Perspective.  It's all about perspective.

So next year, I'm going to say, "NO."  We're going to do less running and more playing.  Less dread and more anticipation.  Less exasperation and more laughter.  We're going to sing carols and drink hot chocolate and decorate the tree.  We may even skip Christmas cards all together.  Who would really even notice that we didn't send one?  Do you go down your friends list and check off the people that sent you one?  I don't.  I'm going to embrace the Good points of not being noticed and take full advantage of it.  I going to listen to my husband tell my boys The Real Christmas story and help him answer hard questions about how that baby boy of Mary's managed to sleep with that prickly hay poking him in the backside.  I'm going to make up stories about flying reindeer (I certainly don't understand how they do it, do you?) and bluff my way through teleportation explanations of how Santa manages to be everywhere at once (after all, Santa is not God and so he has to travel).

I'm going to hug my boys more and try to remember how much I love them when they are whining about "He hit me!" and "He won't give me my toy!" and resist the urge to write Santa and tell him just how naughty my two have been for the last 51 weeks!

I'm going to embrace the Love that is supposed to be present in this Season and try to keep it from being buried under all of the hustle and bustle and commercialism we all get sucked into.

Or maybe I won't wait.  Maybe I'll quit answering the phone and just stay home all weekend with my husband and two boys and think about what Christmas Really Means.

Merry Christmas to all of you.  I hope you have a Really Good Holiday.  Think of those less fortunate than you -- not just the underprivileged and homeless, but the ones like my friend who are spending this weekend (or part of the weekend) alone for the first time whether from divorce or maybe a loss.  If nothing else, try to remember to say a prayer for them.  They need it.  I love you all.

Sunday, December 4, 2011

On Divorce

I have a friend who is going through a divorce right now.  I won't say who because I think she deserves her privacy and it is her business to tell, not mine.  But I have few thoughts on what she is going through.

The first time I experienced divorce it was my parents.  Things had not been good for years.  Long years.  We all pretended things were okay, but we knew they weren't.  Cold silences.  Tense atmospheres.  Folded blankets and a pillow on the couch.  Broken doorknobs.  Evidence that things really were not "okay."  The divorce hurt us kids.  Dad was gone.  We moved from the home we had known for all our lives.  We changed school districts and lost all of our old friends.  New ones were hard to make.  And every other weekend with dad didn't always go well either.  Everything changed, and it was all painful.

Those last few of their marriage and the first few after the divorce -- until I could go to college and escape -- were HARD.  I coped by burying everything deep, deep inside and becoming an angry, sarcastic, "tough" kid.  I didn't need anyone.  It didn't help that my new schoolmates made it very apparent that I didn't belong and never would.  That just made the isolation and anger worse.

Fortunately, I had a teacher that got through to me.  Oh, he didn't turn me around and make me a loving, caring, wonderful altruistic member of society (I doubt anyone could have done that!), but he had a HUGE stabilizing effect on me.  I may not know which roads I would have chosen without him, but I know they would have been a lot bumpier than the ones I did choose.  Because of him, I didn't make as many bad choices as I know I would have without his guidance.  In a lot of ways, Danny Alexander saved me from myself.  I eventually turned out okay, but I know in my heart that could not and would not have happened without him in my life during those two and a half years in high school when I could have let my parents' divorce and my new culture change destroy all the good in me.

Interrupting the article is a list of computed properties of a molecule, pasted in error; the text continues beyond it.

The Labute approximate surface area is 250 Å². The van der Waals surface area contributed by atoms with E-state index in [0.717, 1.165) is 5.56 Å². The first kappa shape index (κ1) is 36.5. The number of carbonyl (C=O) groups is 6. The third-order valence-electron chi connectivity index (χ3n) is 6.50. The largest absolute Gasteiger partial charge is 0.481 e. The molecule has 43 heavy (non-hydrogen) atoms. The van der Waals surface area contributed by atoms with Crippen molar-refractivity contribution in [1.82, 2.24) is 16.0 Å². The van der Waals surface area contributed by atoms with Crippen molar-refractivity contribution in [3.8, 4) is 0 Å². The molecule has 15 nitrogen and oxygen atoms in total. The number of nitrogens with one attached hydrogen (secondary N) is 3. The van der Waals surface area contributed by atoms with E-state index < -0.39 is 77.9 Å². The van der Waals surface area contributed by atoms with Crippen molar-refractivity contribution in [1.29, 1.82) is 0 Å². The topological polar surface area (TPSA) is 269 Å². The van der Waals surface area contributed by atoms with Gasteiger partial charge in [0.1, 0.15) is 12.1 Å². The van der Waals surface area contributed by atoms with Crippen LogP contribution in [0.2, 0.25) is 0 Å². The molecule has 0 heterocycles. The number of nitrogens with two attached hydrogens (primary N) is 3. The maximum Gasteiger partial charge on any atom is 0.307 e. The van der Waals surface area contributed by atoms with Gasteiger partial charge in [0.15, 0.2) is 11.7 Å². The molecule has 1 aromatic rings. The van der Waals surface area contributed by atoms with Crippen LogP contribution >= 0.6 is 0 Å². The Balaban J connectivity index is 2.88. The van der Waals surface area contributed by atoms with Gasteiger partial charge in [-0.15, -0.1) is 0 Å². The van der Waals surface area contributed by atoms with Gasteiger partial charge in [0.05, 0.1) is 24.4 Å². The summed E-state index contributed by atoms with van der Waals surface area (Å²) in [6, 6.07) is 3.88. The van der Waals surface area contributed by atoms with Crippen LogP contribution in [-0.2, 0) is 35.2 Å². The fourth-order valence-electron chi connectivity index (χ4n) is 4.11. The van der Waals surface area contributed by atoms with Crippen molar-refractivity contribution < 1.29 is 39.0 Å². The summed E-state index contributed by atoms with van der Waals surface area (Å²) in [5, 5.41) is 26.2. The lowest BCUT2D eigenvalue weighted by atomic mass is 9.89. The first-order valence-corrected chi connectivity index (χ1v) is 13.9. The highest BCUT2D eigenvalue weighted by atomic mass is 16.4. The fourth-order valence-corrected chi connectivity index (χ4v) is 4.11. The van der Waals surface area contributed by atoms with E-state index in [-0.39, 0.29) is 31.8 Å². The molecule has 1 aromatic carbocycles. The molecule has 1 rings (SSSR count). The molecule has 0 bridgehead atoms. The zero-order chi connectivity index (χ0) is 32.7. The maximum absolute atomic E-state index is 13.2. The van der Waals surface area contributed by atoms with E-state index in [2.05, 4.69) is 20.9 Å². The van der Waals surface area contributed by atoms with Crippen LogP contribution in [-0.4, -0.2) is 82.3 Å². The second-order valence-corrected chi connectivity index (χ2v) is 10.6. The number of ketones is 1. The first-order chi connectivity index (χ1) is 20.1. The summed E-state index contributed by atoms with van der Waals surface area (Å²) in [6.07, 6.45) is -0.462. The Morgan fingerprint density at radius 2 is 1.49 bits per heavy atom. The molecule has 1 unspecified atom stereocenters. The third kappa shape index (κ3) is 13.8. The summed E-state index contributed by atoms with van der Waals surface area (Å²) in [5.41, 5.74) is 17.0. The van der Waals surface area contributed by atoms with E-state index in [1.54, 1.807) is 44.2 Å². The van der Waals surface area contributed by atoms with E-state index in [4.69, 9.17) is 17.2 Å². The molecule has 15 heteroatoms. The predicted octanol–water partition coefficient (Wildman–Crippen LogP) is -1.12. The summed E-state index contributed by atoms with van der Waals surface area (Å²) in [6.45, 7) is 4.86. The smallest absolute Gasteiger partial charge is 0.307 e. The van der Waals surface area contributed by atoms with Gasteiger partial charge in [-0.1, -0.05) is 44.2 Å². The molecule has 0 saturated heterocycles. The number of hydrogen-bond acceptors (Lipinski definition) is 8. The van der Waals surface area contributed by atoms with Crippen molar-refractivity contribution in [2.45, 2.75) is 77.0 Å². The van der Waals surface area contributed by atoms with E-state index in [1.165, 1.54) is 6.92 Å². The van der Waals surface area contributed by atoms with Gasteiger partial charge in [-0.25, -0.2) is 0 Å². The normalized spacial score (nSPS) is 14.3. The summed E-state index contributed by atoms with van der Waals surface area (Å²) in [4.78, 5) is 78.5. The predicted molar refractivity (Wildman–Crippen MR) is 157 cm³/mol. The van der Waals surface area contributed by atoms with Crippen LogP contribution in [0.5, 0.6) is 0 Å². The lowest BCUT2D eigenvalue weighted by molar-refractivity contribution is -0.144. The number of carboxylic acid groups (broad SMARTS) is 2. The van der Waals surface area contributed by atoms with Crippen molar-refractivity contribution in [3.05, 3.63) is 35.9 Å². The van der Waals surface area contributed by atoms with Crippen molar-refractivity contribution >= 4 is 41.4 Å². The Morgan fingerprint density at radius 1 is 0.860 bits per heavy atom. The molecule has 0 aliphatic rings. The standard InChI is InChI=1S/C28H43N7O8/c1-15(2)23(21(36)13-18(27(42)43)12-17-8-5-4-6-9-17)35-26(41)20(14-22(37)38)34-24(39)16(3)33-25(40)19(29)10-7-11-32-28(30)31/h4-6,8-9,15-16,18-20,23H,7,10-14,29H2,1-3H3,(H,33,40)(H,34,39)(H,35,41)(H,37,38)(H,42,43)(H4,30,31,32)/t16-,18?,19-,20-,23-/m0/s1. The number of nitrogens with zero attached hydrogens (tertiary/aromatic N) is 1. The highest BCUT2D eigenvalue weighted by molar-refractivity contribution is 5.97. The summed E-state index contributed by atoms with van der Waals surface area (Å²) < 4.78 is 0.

The second time I experienced divorce it was my own.  I knew the day after I married that I had made a mistake.  I've often wondered how different I would be, if I had never filed the marriage license and just walked away.  But I didn't.  I stayed and I tried.  I really tried.  I loved.  I begged.  I pleaded.  I talked rationally.  I yelled irrationally.  I cried.  I gave up.  I endured.  And then HE asked for the divorce.  I cried again.  Then I was relieved.  I should probably divulge the details of my marriage for you to understand just how bad it was for me, but I won't.  All I will say is that I did everything I could to save my marriage, and I failed.  However, I don't believe that I could have saved it.  I believe that it was doomed from the start.

But even after escaping what I have described as "Four Years of Hell," I had my weak moments.  I remember a week after I left.  I was sitting on my bed, tying my shoes, getting ready for work, when all of a sudden, I thought, "Holy Shit!  I've left my husband.  What have I done?  Am I going to make it?"  Then I looked around at my apartment.  It was clean.  The bed was made.  The dishes were washed.  There were no oily footprints on the carpet.  And I could not see daylight between the walls and the floor.  My next thought was, "You Idiot!  Of course you're going to be okay!"

What I mean by that is that no matter how bad a marriage is, it still hurts when it ends.  You still doubt you're self-worth.  You still wonder if you could have done "more" to save it.  You still feel as if part of you has been amputated.

Eventually, most of that goes away.  But, if I'm going to be honest, the scars still remain.  My husband now is a wonderful man and a fantastic father.  He has his moments when he irks me, and other moments he just plain infuriates me, but I would not change him at all.  I have something unbelievably good with him and I do not want to lose it under any circumstances.  However, when we have a . . . disagreement, shall we say, those old scars start to hurt a little.  Those self-doubts come back.  Echoes of the past bounce around in my memory.  Just because that first marriage is dead doesn't mean it's ghost doesn't still walk around.

Life does get better, but the past never goes away.  We have to reconcile ourselves with our past -- something with which I still struggle.  We have to make peace with it.

Divorce hurts.  But like any physical amputation, the pain does dissipate -- sometimes quickly, sometimes slowly -- but it DOES dissipate.  Just as the marriage ended, so will the pain.

So have hope, my friend.  And remember, some of us understand.  We will listen to you vent.  We will hold you when you cry.  We will rejoice when you smile again.